Published on February 8, 2013 by Amy
The large sweeping antlers on the dark brown head of a bull elk distinguish it from all other deer. The name “elk” originated with early European settlers in the United States, who confused it with the European elk, which is a close relative of our moose. Elk are often called “wapiti,” the Shawnee word for “white rump.” This description refers to the prominent, cream-colored rump patch. Elk are generally tan in color, with dark brown over the head, neck and legs.
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The elk is the second largest member of the deer family in North America; only the moose is larger. Many Western states and several Canadian provinces support thriving elk populations, and in those places the elk is a popular big game animal.
Elk are much larger and heavier than white-tailed deer. A mature male elk, called a bull, stands 50-60 inches at the shoulder and weighs 600-1000 pounds. Females, or cows, weigh 500-600 pounds.
Elk have a summer and a winter coat. The summer pelage is short, thin and colored reddish brown. In winter, long, coarse guard hairs overlay wooly underfur. At this time, an elk’s body is tawny brown or brownish gray, with the neck, chest and legs dark brown, and the underparts darker than the back. Buffy or whitish fur covers the rump and the 4-5 inch tail. Sexes are colored essentially alike. Young elk, called calves, are dappled with spots.
Strong muscular animals, elk can run 30 miles per hour for short distances, and can trot for miles. They jump well and swim readily. Their senses of smell and hearing are keen.
Cow elk often bark and grunt to communicate with their calves, and calves make a sharp squealing sound. The best known elk call, however, is the bull’s bugling. Bugling occurs primarily during the mating season. It consists of a low bellow that ascends to a high note, which is held until the animal runs out of breath, followed by guttural grunts. Cows also bugle at times.
Each year, a bull grows large branching antlers that sweep up and back from the head. In May, two bumps start to swell on the animal’s skull, pushing up about half an inch per day. The growing antlers are covered with a soft skin called velvet. This covering contains blood vessels which supply growth materials to the enlarging antlers.
Yearlings usually grow single spikes 10-24 inches in length, while older bulls may produce racks with main beams 4-5 feet in length and having 5, 6 or, rarely, 7 tines to a side. An elk with a total of 12 antler points is called a ”royal” bull; one with 14 points is an “imperial.” Before the autumn rutting season, the velvet dries and is shed or rubbed off. Bulls carry their antlers into late winter or early spring.
Elk are primarily grazers, eating a variety of grasses and forbes. In winter, they paw through snow to reach grass, or turn to twigs, buds and the bark of trees. Among trees and shrubs. They also browse oak, striped maple, black cherry, Juneberry and witch hazel. They drink from streams and springs and, if necessary, during the winter they get water by eating snow.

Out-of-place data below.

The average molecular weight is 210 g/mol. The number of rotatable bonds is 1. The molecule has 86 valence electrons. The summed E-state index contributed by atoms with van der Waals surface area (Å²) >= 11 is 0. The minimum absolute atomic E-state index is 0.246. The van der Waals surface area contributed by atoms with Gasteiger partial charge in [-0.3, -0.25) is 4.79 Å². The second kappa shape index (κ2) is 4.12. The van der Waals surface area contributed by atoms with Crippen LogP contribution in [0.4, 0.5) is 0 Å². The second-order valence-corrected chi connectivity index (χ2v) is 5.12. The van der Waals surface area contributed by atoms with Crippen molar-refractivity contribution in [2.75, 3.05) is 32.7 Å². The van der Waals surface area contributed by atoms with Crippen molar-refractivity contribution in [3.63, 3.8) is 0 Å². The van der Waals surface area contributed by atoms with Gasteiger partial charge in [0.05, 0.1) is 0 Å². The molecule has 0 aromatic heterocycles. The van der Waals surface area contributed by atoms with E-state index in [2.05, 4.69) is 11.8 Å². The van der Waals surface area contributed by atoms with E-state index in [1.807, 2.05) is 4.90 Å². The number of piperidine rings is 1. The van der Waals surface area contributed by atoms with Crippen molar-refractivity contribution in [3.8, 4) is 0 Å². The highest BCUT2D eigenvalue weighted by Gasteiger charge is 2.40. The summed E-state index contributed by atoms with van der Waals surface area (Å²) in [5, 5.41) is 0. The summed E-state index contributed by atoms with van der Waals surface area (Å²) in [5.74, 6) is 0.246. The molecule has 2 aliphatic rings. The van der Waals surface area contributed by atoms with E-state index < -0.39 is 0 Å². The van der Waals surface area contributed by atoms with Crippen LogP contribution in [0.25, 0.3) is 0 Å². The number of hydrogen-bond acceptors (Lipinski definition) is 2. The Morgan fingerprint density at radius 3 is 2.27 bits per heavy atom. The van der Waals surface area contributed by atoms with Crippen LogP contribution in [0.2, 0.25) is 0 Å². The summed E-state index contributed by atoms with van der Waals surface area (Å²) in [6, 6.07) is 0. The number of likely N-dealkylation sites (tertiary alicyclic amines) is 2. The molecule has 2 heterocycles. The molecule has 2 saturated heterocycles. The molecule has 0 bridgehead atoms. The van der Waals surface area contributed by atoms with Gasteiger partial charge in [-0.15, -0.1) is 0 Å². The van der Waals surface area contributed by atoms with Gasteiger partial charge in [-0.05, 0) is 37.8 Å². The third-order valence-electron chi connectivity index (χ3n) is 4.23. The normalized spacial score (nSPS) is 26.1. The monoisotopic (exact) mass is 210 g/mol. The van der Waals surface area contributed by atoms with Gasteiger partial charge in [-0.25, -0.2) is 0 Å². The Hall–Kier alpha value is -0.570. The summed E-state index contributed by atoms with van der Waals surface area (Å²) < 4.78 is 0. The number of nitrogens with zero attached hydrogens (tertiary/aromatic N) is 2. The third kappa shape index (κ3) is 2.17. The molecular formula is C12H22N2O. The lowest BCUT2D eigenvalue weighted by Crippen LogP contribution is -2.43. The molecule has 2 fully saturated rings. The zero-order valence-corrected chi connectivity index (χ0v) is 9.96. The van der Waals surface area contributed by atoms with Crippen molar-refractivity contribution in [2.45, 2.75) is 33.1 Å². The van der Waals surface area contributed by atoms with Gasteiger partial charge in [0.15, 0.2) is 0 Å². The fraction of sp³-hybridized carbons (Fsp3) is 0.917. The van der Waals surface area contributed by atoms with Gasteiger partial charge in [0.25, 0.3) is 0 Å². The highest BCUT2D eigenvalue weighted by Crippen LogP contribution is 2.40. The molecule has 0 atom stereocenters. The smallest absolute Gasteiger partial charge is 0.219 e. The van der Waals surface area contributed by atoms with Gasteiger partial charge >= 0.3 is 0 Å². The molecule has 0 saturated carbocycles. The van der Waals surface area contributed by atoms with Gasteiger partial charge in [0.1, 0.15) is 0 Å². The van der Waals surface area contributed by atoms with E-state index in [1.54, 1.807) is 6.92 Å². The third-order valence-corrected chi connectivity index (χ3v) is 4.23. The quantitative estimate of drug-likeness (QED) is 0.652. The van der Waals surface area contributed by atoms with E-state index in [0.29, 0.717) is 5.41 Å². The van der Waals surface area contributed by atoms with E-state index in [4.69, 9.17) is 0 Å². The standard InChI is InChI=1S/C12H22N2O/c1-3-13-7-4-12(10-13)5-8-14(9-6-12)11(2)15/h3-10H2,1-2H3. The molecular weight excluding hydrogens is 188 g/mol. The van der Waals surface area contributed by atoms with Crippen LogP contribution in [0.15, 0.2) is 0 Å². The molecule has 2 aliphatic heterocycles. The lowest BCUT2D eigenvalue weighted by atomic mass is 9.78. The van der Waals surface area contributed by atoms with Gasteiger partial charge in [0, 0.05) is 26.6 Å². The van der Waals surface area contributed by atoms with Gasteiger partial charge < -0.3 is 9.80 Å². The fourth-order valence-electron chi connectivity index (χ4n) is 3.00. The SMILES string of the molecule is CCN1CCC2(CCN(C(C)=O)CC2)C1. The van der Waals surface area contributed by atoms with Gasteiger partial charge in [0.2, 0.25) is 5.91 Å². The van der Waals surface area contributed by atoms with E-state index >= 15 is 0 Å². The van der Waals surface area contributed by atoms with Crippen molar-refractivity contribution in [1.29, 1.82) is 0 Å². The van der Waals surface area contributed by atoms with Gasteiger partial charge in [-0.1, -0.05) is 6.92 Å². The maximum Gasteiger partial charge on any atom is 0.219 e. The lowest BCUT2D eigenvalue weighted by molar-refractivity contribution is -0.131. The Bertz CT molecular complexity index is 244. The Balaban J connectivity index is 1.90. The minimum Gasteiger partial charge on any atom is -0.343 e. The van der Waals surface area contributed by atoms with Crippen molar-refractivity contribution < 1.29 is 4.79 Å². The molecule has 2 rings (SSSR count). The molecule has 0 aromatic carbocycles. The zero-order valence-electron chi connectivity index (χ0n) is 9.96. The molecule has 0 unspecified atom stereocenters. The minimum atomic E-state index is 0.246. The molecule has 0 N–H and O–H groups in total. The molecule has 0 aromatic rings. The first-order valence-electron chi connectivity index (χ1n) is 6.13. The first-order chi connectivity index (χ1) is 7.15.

The mating season is September and October. Bulls bugle invitations to cows and challenges to other bulls. The bulls fight with each other, joining antlers and pushing and shoving. Battles rarely end in serious injury; the weaker bull usually breaks off the confrontation and trots away.
Bull elk amass harems of 15-20 cows. Most harems are controlled by large mature bulls, although younger males, which hang around on the fringes of the groups, may also share in the breeding.
About 8 1/2 months after she is bred, a cow gives birth to a single calf rarely twins – in May and June. A calf weighs about 30 pounds and can stand when only 20 minutes old. Within an hour it starts to nurse, and it begins feeding on vegetation when less than a month old
In spring and summer, bulls go off by themselves, living alone or in small groups. Cows and calves tend to remain in family units composed of a mature cow, her calf, and immature offspring from the year before. Sometimes several families band together. An old cow will lead the group, barking out alarm calls and guiding the band away from intruders. In hot weather, elk bed down in the shade of dense timber. They prefer not to move about in heavy wind.
Brainworm is a parasitic nematode (Parelaphostrongylus tenuis) that sometimes kills elk. The nematode is common in the eastern United States and Canada. Its primary host is the white-tailed deer, which it does not normally harm. Elk pick up the parasite from snails – an intermediate brainworm host – which they inadvertently consume while grazing. The worm eventually reaches the brain and spinal column, causing death.
Elk are attracted to forest clearcuts, revegetated strip mines, grassy meadows, open stream bottoms, and agricultural lands. Shy animals, they tend to avoid contact with humans, although they will venture into settled areas to reach favored food sources.